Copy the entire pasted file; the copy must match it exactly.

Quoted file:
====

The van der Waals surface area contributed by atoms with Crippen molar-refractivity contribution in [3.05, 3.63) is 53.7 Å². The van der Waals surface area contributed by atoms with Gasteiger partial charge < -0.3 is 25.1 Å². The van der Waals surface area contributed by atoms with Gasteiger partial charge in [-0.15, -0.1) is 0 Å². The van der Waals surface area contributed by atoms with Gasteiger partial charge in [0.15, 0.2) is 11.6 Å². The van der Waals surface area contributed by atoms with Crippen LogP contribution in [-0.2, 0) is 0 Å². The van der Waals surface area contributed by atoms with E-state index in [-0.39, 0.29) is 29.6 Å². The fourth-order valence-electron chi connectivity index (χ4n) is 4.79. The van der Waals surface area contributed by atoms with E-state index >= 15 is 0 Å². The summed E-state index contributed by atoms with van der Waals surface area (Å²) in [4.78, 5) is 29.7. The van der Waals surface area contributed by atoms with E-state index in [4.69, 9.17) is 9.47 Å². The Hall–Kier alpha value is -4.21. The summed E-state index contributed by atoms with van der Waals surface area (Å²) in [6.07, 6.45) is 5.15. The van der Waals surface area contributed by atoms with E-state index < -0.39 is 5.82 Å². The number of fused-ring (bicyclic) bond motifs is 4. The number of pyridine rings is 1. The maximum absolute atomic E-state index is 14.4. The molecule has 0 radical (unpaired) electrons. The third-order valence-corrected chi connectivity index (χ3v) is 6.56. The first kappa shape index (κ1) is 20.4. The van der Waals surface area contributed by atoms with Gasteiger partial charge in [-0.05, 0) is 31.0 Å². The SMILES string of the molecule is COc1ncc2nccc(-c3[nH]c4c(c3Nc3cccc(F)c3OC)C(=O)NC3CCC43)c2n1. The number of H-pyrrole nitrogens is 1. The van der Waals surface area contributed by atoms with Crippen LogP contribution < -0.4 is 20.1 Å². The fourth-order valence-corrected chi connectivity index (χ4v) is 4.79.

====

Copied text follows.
The van der Waals surface area contributed by atoms with Crippen molar-refractivity contribution in [3.05, 3.63) is 53.7 Å². The van der Waals surface area contributed by atoms with Gasteiger partial charge < -0.3 is 25.1 Å². The van der Waals surface area contributed by atoms with Gasteiger partial charge in [-0.15, -0.1) is 0 Å². The van der Waals surface area contributed by atoms with Gasteiger partial charge in [0.15, 0.2) is 11.6 Å². The van der Waals surface area contributed by atoms with Crippen LogP contribution in [-0.2, 0) is 0 Å². The van der Waals surface area contributed by atoms with E-state index in [-0.39, 0.29) is 29.6 Å². The fourth-order valence-electron chi connectivity index (χ4n) is 4.79. The van der Waals surface area contributed by atoms with E-state index >= 15 is 0 Å². The summed E-state index contributed by atoms with van der Waals surface area (Å²) in [4.78, 5) is 29.7. The van der Waals surface area contributed by atoms with E-state index in [4.69, 9.17) is 9.47 Å². The Hall–Kier alpha value is -4.21. The summed E-state index contributed by atoms with van der Waals surface area (Å²) in [6.07, 6.45) is 5.15. The van der Waals surface area contributed by atoms with E-state index < -0.39 is 5.82 Å². The number of fused-ring (bicyclic) bond motifs is 4. The number of pyridine rings is 1. The maximum absolute atomic E-state index is 14.4. The molecule has 0 radical (unpaired) electrons. The third-order valence-corrected chi connectivity index (χ3v) is 6.56. The first kappa shape index (κ1) is 20.4. The van der Waals surface area contributed by atoms with Gasteiger partial charge in [-0.05, 0) is 31.0 Å². The SMILES string of the molecule is COc1ncc2nccc(-c3[nH]c4c(c3Nc3cccc(F)c3OC)C(=O)NC3CCC43)c2n1. The number of H-pyrrole nitrogens is 1. The van der Waals surface area contributed by atoms with Crippen LogP contribution < -0.4 is 20.1 Å². The fourth-order valence-corrected chi connectivity index (χ4v) is 4.79.